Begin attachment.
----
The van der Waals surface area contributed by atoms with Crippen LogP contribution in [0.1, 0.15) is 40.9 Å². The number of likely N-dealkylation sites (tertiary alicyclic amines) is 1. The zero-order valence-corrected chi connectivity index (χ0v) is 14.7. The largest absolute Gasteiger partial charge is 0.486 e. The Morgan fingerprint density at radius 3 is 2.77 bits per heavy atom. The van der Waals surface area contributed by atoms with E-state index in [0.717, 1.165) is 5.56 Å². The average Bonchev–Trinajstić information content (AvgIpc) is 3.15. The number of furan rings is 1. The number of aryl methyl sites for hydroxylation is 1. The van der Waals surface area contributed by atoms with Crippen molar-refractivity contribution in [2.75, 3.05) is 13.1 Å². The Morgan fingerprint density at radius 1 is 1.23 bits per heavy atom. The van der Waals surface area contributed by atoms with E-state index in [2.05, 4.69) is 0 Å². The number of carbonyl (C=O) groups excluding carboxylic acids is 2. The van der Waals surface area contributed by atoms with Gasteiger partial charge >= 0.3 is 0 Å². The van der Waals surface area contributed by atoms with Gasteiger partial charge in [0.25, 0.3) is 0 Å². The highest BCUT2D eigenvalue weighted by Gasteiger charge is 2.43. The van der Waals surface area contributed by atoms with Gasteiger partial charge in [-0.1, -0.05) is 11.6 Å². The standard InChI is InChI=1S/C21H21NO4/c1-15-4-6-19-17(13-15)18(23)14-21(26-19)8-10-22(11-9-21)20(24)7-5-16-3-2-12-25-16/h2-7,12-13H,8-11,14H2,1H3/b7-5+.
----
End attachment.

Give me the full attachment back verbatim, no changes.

The van der Waals surface area contributed by atoms with Crippen LogP contribution in [0.1, 0.15) is 40.9 Å². The number of likely N-dealkylation sites (tertiary alicyclic amines) is 1. The zero-order valence-corrected chi connectivity index (χ0v) is 14.7. The largest absolute Gasteiger partial charge is 0.486 e. The Morgan fingerprint density at radius 3 is 2.77 bits per heavy atom. The van der Waals surface area contributed by atoms with E-state index in [0.717, 1.165) is 5.56 Å². The average Bonchev–Trinajstić information content (AvgIpc) is 3.15. The number of furan rings is 1. The number of aryl methyl sites for hydroxylation is 1. The van der Waals surface area contributed by atoms with Crippen molar-refractivity contribution in [2.75, 3.05) is 13.1 Å². The Morgan fingerprint density at radius 1 is 1.23 bits per heavy atom. The van der Waals surface area contributed by atoms with E-state index in [2.05, 4.69) is 0 Å². The number of carbonyl (C=O) groups excluding carboxylic acids is 2. The van der Waals surface area contributed by atoms with Gasteiger partial charge >= 0.3 is 0 Å². The van der Waals surface area contributed by atoms with Gasteiger partial charge in [0.25, 0.3) is 0 Å². The highest BCUT2D eigenvalue weighted by Gasteiger charge is 2.43. The van der Waals surface area contributed by atoms with Gasteiger partial charge in [-0.1, -0.05) is 11.6 Å². The standard InChI is InChI=1S/C21H21NO4/c1-15-4-6-19-17(13-15)18(23)14-21(26-19)8-10-22(11-9-21)20(24)7-5-16-3-2-12-25-16/h2-7,12-13H,8-11,14H2,1H3/b7-5+.